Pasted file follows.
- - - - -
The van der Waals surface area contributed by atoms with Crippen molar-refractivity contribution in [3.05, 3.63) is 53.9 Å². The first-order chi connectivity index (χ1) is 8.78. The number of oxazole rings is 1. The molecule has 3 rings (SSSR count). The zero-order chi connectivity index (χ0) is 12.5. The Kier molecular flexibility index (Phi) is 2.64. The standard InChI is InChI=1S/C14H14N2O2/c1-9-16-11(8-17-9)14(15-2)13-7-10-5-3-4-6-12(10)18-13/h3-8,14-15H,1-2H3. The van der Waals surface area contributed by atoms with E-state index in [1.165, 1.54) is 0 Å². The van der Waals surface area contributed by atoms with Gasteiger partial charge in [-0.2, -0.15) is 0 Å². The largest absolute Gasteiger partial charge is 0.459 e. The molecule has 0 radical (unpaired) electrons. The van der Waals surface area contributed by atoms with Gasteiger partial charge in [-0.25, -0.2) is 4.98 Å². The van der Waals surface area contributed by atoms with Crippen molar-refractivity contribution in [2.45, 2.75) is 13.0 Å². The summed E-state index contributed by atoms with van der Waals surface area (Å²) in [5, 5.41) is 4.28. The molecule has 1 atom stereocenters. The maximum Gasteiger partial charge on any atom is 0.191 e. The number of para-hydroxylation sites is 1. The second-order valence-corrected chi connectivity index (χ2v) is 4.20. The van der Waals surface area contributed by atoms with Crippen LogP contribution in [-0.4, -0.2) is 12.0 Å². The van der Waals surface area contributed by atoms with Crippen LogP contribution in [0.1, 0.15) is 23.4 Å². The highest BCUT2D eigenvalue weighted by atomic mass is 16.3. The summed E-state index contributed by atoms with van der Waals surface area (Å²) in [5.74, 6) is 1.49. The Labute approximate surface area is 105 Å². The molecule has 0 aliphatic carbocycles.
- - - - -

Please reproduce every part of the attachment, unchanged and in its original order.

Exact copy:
The van der Waals surface area contributed by atoms with Crippen molar-refractivity contribution in [3.05, 3.63) is 53.9 Å². The first-order chi connectivity index (χ1) is 8.78. The number of oxazole rings is 1. The molecule has 3 rings (SSSR count). The zero-order chi connectivity index (χ0) is 12.5. The Kier molecular flexibility index (Phi) is 2.64. The standard InChI is InChI=1S/C14H14N2O2/c1-9-16-11(8-17-9)14(15-2)13-7-10-5-3-4-6-12(10)18-13/h3-8,14-15H,1-2H3. The van der Waals surface area contributed by atoms with E-state index in [1.165, 1.54) is 0 Å². The van der Waals surface area contributed by atoms with Gasteiger partial charge in [-0.2, -0.15) is 0 Å². The largest absolute Gasteiger partial charge is 0.459 e. The molecule has 0 radical (unpaired) electrons. The van der Waals surface area contributed by atoms with Gasteiger partial charge in [-0.25, -0.2) is 4.98 Å². The van der Waals surface area contributed by atoms with Crippen molar-refractivity contribution in [2.45, 2.75) is 13.0 Å². The summed E-state index contributed by atoms with van der Waals surface area (Å²) in [5, 5.41) is 4.28. The molecule has 1 atom stereocenters. The maximum Gasteiger partial charge on any atom is 0.191 e. The number of para-hydroxylation sites is 1. The second-order valence-corrected chi connectivity index (χ2v) is 4.20. The van der Waals surface area contributed by atoms with Crippen LogP contribution in [-0.4, -0.2) is 12.0 Å². The van der Waals surface area contributed by atoms with Crippen LogP contribution in [0.1, 0.15) is 23.4 Å². The highest BCUT2D eigenvalue weighted by atomic mass is 16.3. The summed E-state index contributed by atoms with van der Waals surface area (Å²) in [5.74, 6) is 1.49. The Labute approximate surface area is 105 Å². The molecule has 0 aliphatic carbocycles.